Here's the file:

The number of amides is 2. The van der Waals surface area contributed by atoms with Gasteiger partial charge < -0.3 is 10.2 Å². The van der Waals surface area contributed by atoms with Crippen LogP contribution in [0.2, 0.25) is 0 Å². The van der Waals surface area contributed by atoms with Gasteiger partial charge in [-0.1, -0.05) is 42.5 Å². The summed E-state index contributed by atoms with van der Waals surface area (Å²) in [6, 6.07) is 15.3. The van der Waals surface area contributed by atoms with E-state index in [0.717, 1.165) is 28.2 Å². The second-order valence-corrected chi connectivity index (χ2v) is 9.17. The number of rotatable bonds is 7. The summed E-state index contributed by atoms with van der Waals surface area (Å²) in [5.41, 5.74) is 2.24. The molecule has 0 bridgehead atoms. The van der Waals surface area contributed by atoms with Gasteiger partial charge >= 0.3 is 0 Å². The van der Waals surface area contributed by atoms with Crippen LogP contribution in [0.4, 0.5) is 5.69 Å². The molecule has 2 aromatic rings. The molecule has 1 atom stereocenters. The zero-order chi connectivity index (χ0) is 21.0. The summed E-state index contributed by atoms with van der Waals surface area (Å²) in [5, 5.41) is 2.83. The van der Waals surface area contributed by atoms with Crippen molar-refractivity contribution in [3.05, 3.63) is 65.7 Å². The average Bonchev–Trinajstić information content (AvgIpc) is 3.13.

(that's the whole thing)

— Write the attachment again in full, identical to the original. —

The number of amides is 2. The van der Waals surface area contributed by atoms with Gasteiger partial charge < -0.3 is 10.2 Å². The van der Waals surface area contributed by atoms with Crippen LogP contribution in [0.2, 0.25) is 0 Å². The van der Waals surface area contributed by atoms with Gasteiger partial charge in [-0.1, -0.05) is 42.5 Å². The summed E-state index contributed by atoms with van der Waals surface area (Å²) in [6, 6.07) is 15.3. The van der Waals surface area contributed by atoms with E-state index in [0.717, 1.165) is 28.2 Å². The second-order valence-corrected chi connectivity index (χ2v) is 9.17. The number of rotatable bonds is 7. The summed E-state index contributed by atoms with van der Waals surface area (Å²) in [5.41, 5.74) is 2.24. The molecule has 0 bridgehead atoms. The van der Waals surface area contributed by atoms with Gasteiger partial charge >= 0.3 is 0 Å². The van der Waals surface area contributed by atoms with Crippen LogP contribution in [0.4, 0.5) is 5.69 Å². The molecule has 2 aromatic rings. The molecule has 1 atom stereocenters. The zero-order chi connectivity index (χ0) is 21.0. The summed E-state index contributed by atoms with van der Waals surface area (Å²) in [5, 5.41) is 2.83. The van der Waals surface area contributed by atoms with Crippen molar-refractivity contribution in [3.05, 3.63) is 65.7 Å². The average Bonchev–Trinajstić information content (AvgIpc) is 3.13.